I’m in Kansas City (actually, Overland Park / Lenexa) for a 16-day business trip. We are doing field trials of a new solution for one of our most important customers.
Today, my first Saturday in Kansas, I visited the Kansas Cosmosphere and Space Center in Hutchinson. The facility houses the largest collection of Russian space artifacts outside of Moscow, and the second largest collection of space artifacts in the world, second only to the National Air and Space Museum in Washington, D.C.. It is one of only three museums to display flown spacecraft from the Mercury, Gemini and Apollo programs.
I had to leave the hotel at 7:45AM to get to Hutchinson, which is about 3.5 hours from Overland Park. As I did not get a GPS with the rental car, I printed the directions.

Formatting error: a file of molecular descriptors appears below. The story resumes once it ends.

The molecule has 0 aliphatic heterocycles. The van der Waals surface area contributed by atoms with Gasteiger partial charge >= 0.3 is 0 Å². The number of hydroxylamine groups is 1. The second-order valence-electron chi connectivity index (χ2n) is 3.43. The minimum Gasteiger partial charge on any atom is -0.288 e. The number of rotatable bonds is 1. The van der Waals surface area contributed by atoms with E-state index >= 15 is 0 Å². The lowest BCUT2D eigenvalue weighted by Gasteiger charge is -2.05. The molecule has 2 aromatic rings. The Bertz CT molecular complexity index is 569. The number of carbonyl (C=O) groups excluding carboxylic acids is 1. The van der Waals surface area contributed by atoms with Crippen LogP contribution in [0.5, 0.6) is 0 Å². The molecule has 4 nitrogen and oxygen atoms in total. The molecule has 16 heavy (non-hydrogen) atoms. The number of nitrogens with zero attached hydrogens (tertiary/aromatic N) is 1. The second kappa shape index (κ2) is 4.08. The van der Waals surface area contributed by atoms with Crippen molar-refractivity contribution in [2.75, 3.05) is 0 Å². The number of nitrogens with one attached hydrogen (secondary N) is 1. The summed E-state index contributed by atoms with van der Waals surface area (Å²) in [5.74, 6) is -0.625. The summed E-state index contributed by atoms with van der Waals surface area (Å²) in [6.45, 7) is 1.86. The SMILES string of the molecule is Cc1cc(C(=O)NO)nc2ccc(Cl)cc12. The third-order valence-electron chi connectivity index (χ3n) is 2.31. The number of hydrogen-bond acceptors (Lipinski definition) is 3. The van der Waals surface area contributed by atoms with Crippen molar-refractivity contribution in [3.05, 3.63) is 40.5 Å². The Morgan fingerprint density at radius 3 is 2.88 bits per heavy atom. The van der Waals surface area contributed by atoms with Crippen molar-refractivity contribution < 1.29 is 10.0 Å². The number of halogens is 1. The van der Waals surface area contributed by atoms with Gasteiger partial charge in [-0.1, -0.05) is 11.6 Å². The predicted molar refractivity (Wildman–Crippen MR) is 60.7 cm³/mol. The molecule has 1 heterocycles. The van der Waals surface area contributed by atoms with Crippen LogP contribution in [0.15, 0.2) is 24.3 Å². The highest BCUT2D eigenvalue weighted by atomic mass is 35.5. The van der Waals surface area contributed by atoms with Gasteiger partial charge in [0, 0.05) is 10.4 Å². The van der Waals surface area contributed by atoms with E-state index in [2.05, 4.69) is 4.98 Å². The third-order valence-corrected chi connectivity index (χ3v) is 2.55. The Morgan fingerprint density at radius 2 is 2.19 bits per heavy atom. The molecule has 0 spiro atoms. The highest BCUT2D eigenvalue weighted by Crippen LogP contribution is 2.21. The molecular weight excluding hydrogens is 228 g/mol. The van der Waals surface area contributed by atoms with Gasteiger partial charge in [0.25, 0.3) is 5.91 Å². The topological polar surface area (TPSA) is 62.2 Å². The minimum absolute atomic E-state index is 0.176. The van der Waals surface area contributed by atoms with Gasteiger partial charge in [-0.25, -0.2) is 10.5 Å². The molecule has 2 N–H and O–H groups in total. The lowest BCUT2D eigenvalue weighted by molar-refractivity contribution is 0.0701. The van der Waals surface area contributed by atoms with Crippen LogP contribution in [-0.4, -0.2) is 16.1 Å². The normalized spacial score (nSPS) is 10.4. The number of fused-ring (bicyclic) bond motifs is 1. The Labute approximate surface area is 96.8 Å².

I arrived after 11:00AM. I spent some time outside looking at the Mercury-Redstone and Titan-II rockets and an example of the mighty F-1 engine. The F-1 engine did not have the nozzle extension, so the vents for the turbopump were visible. Counter-intuitively, the exhaust from the massive turbopump was pumped along the inside of the exhaust bell for cooling; the turbopump exhaust was much cooler than the 3,200°C hot gas exiting the engine combustion chamber.
Hanging inside the entrance was the incredible SR-71 Blackbird. The SR-71 spy plane first flew in 1964 and even at its retirement in 1998 was an unparalleled technological achievement. It was capable of Mach 3.3 (3,529 km/h) and flew at 85,069 feet (25,929 m) using two very innovative Pratt & Whitney J58 engines, which were a combination turbojet and a fan-assisted ramjet. Only 32 of these fascinating planes were built.